Whether you’ll be away from home for an afternoon, weekend or week, the key to travelling with a baby is to be prepared for anything. For the first few months with your baby you’ll probably want to keep trips short and close to home. Newborns are more susceptible to infection but that doesn’t mean they need to be quarantined. Just be protective and picky about the places and people you visit. Once you are ready for a longer trip or vacation, plan it with your baby’s schedule in mind. Select locations that are baby friendly and family oriented. Perhaps a place where you can settle in and set your own routine such as an all-suite hotel, cabin or house rental or a resort that caters specifically to families. Chances are these places will have more patience, amenities and services available to make your stay easier and worry-free.
Wherever you go, you’ll need a well-stocked diaper bag. Even if traveling far from home, you’ll eventually venture out and need a compact bag to prevent little surprises from becoming big problems. Pack plenty of diapers, wipes, ointment, tissues, a changing pad, a blanket, burp cloths, pacifiers and a change of clothing to start. Remember medications, baby aspirin, teething ointment or other doctor recommended supplies for ailments that just might creep up. Snacks and sunscreen are essential for babies and couldn’t hurt for moms too. Plus a laminated phone list in case emergencies pop up and arrangements need to be made in a hurry. Pack everything in plastic bags to keep them organized and use later for dirty diapers or wet clothing.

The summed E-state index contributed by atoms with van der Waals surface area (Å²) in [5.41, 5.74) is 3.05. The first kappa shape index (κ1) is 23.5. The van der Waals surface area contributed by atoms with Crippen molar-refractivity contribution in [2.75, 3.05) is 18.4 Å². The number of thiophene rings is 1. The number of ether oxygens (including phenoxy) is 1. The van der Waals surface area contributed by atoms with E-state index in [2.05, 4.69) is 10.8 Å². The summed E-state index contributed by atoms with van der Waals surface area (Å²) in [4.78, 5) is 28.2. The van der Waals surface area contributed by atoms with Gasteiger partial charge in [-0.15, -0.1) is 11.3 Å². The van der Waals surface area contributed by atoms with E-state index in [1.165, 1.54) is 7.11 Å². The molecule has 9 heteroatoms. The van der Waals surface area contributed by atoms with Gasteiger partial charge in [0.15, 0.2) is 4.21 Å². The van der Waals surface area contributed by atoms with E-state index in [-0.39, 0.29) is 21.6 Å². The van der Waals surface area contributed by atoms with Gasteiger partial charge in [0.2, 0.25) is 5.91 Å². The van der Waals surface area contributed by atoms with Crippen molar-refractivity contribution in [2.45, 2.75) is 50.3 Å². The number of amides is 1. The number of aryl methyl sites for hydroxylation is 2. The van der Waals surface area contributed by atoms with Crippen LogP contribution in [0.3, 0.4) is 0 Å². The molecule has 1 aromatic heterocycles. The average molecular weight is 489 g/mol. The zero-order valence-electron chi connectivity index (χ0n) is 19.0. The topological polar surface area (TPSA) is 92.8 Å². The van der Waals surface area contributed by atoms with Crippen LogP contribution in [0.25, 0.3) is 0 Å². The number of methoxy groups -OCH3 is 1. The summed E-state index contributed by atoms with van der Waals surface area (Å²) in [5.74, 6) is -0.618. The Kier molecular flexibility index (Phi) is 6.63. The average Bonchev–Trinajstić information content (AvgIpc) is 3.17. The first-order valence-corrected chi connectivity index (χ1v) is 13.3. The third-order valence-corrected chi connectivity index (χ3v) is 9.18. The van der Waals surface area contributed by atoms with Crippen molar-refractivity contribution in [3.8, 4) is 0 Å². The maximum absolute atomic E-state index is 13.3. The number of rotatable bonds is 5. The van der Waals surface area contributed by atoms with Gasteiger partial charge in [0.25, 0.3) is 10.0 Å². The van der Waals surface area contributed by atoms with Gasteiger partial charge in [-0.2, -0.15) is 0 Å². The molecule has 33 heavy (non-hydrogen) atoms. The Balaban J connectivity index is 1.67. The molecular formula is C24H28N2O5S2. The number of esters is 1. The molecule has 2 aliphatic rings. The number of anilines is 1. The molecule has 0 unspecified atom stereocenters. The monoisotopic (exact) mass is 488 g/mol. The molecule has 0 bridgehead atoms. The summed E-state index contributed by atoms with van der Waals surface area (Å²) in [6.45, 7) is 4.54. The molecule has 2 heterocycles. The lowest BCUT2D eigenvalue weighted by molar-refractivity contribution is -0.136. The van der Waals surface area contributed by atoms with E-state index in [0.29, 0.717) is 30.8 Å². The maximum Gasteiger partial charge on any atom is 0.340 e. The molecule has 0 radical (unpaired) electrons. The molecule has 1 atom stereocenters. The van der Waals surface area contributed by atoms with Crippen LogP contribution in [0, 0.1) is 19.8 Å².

If traveling by air with your baby, be certain your pediatrician agrees that a trip is all right. Most babies in good health are completely safe to fly, but let common sense and your special knowledge of your baby dictate your plans. International flights usually require a greatly discounted ticketed seat for babies while most domestic flights allow a child or baby that can ride on your lap to fly for free. However, the Federal Aviation Administration recommends that babies under the age of two sit in an air travel-approved car seat which is buckled into the airline seat. Though the airline seat is an extra charge, it is often discounted and will allow you the freedom of space and convenience. When making reservations keep in mind these tips to make travel even easier: request bulkhead seats for more leg room, travel during off-peak times to increase the likelihood of an empty seat next to you, and select non-stop flights if possible. Since unfamiliar surrounding and schedules can disrupt your baby’s sleep patterns, bring their favorite blanket or toy for comfort. In addition, to ease the ear pain caused by pressure changes babies should be sucking during take off and landing. Try to schedule feedings and/or offer a pacifier or snack during this time.